• COVID-19 has taken a toll on co- and extra-curricular programs. Britton and Ballew have reached out to many advisers who are now taking on the roles of newspapers, online and yearbook programs by themselves. Only a few Montana school districts still offer remote learning, and this has made these productions a challenging new adventure, with contact tracing still in effect, but overall, advisers have risen to the challenge. 
  • The PRINTING of school newspapers is a challenge, with many presses shuttering in even the larger cities. The Lee Newspapers printing facility in Helena now prints dailies for Helena, Butte, Great Falls and Missoula — in addition to the University of Montana newspaper and numerous smaller publications. As a result, they are no longer taking on small high school print jobs.
Happenings:
  • The Montana Federation of Public Employees will host the Montana Teachers’ Convention in Great Falls.
    • MJEA will conduct workshops for our co-curricular portion of this convention Oct. 21-22, 2021.
    • Britton and Ballew invited advisers to present a class/workshop at the 2021 Educators’ Convention in Great Falls Oct. 21-22, 2021.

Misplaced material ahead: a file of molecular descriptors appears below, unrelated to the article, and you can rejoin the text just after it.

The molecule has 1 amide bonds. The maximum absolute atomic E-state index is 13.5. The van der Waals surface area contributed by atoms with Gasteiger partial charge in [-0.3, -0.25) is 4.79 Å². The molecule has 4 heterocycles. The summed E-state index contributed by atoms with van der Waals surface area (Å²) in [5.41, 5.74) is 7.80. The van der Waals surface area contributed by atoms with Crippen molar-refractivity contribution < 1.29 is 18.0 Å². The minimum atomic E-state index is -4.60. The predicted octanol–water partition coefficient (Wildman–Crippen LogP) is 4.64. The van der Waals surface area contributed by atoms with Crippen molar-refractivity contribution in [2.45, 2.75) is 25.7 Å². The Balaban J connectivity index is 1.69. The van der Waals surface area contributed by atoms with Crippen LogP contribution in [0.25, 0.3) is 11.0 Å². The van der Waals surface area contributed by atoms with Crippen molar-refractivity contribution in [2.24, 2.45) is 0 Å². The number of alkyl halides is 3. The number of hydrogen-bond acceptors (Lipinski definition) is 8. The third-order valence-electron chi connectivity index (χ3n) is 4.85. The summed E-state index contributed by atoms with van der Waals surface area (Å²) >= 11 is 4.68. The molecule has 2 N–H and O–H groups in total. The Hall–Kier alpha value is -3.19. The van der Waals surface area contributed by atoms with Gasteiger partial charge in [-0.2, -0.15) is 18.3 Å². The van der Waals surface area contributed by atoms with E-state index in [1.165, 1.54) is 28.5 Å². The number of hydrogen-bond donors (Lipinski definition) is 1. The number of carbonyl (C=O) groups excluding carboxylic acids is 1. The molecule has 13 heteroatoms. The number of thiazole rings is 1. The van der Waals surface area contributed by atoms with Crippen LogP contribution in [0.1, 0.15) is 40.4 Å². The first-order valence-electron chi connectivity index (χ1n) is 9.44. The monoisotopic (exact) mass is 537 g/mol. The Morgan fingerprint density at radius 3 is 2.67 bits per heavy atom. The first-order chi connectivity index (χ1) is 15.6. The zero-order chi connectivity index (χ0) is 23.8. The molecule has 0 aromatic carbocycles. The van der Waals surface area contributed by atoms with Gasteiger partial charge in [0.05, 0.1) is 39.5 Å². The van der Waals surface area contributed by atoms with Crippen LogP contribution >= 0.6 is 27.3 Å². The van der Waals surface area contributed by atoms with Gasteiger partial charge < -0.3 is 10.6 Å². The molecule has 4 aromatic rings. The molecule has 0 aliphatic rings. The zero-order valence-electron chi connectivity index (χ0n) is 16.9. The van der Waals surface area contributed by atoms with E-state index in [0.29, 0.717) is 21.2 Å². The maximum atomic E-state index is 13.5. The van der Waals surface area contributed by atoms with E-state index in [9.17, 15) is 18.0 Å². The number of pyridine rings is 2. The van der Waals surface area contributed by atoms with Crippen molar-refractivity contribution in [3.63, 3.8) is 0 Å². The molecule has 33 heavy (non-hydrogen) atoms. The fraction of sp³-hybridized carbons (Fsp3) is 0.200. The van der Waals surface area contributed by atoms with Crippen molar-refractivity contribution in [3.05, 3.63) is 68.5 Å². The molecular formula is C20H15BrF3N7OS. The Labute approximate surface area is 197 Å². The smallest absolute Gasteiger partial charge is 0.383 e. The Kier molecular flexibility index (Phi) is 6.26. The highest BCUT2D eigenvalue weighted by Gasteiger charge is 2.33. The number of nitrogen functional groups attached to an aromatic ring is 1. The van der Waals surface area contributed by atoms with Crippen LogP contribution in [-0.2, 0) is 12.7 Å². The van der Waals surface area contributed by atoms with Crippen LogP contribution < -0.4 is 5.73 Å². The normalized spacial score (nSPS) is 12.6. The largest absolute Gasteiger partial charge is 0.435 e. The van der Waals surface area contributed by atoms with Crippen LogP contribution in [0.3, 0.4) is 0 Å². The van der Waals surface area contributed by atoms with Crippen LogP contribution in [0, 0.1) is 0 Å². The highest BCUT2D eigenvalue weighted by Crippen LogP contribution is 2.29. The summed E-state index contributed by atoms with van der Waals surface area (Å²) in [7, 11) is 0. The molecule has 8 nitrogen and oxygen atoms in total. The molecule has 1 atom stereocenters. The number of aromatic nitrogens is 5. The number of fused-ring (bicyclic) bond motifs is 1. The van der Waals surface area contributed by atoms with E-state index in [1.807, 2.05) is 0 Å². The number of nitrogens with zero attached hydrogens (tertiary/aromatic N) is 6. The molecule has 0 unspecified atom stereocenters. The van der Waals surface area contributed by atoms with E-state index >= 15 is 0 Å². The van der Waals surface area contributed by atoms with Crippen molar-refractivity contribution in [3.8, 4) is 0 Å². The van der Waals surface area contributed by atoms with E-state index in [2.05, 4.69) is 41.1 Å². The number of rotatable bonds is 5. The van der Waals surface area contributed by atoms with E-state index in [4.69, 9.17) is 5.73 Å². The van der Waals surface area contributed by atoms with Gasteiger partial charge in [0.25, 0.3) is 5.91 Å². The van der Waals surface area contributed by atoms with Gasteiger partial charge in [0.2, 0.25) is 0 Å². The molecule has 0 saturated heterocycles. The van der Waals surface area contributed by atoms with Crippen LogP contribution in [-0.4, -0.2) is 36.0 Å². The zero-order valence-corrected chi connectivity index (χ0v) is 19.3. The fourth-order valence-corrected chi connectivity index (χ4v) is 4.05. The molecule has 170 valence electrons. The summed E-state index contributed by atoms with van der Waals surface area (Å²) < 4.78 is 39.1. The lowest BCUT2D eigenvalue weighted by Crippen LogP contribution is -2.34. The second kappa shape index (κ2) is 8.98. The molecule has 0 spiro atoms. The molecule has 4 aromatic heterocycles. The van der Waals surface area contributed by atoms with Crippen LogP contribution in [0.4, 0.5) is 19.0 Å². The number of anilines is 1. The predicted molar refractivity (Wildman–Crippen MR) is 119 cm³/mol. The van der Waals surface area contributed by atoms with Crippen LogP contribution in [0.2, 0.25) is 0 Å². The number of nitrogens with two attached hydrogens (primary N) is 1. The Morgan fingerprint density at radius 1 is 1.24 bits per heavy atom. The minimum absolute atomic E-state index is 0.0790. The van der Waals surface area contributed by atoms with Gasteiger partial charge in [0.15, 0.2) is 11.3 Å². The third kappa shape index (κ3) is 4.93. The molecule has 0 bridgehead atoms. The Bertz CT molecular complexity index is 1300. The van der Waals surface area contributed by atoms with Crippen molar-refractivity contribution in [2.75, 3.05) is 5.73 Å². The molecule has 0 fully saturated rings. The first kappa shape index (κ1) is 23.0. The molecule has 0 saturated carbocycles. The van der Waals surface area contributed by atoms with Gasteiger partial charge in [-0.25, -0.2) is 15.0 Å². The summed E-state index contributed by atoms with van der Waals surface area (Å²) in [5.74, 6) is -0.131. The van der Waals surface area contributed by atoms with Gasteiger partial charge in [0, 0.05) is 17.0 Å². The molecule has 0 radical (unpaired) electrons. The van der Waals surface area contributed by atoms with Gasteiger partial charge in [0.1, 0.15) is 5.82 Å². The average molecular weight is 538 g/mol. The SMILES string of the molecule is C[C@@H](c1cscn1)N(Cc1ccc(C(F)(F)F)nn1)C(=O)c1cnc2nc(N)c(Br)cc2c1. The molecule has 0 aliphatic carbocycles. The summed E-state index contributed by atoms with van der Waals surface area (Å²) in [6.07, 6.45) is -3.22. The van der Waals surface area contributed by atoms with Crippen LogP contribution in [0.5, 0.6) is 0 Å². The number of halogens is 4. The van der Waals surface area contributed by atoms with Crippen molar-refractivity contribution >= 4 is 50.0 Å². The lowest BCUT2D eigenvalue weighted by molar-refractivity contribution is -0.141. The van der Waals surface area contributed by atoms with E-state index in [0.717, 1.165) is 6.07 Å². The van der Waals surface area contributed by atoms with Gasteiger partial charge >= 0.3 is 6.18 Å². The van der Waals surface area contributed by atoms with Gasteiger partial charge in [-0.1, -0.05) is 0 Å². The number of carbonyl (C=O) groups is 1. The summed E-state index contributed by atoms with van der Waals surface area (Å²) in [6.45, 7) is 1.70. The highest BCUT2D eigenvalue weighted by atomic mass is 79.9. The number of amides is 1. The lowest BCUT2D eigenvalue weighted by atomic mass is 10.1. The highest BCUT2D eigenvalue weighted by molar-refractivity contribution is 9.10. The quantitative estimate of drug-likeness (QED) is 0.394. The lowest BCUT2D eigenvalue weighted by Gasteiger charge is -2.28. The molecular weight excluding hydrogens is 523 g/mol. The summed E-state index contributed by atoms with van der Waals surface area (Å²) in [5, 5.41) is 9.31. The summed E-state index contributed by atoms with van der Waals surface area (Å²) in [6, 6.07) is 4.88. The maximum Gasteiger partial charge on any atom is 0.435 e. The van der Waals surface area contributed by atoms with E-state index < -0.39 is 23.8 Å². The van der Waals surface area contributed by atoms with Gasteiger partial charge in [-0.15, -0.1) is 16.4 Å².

• We were hoping to find instructors who would share their expertise in writing, editing, design, broadcast, yearbook, podcast, photography …. Ideally, the class would have been well suited for teachers in several curricular areas.
    • However, we have had little response from Montana advisers whether they were members or not. 
    • Thus, our scheduled itinerary relies on our talented and gracious University of Montana professors, Linda Ballew and Beth Britton. 
    • We especially want to thank SNO for providing an instructional video on building high school websites!

Telling Stories: A photographic and written adventure
Scholastic journalism is all about examining one’s community, paying attention, gathering facts and meeting the people who make a school tick. If you want to get your students excited about photographic and written storytelling – and the history of their school – this class is for you.

Open “The Mustard Jar”
Discover the evaluation tools and skills necessary for you to provide, so students will learn to use these as they critically evaluate visual and verbal composition. Having these skills will allow them to choose the messages with the best ingredients necessary for building their memorable literary-art magazine.

Newstrition: Why the Information Our Students Consume Matters
Our students have never been so bombarded with media and information. What if we helped them spot junk information like we help them spot junk food? In this talk, Cowgill walks through a “newstrition” label that helps bring media literacy, and its importance, to life for students.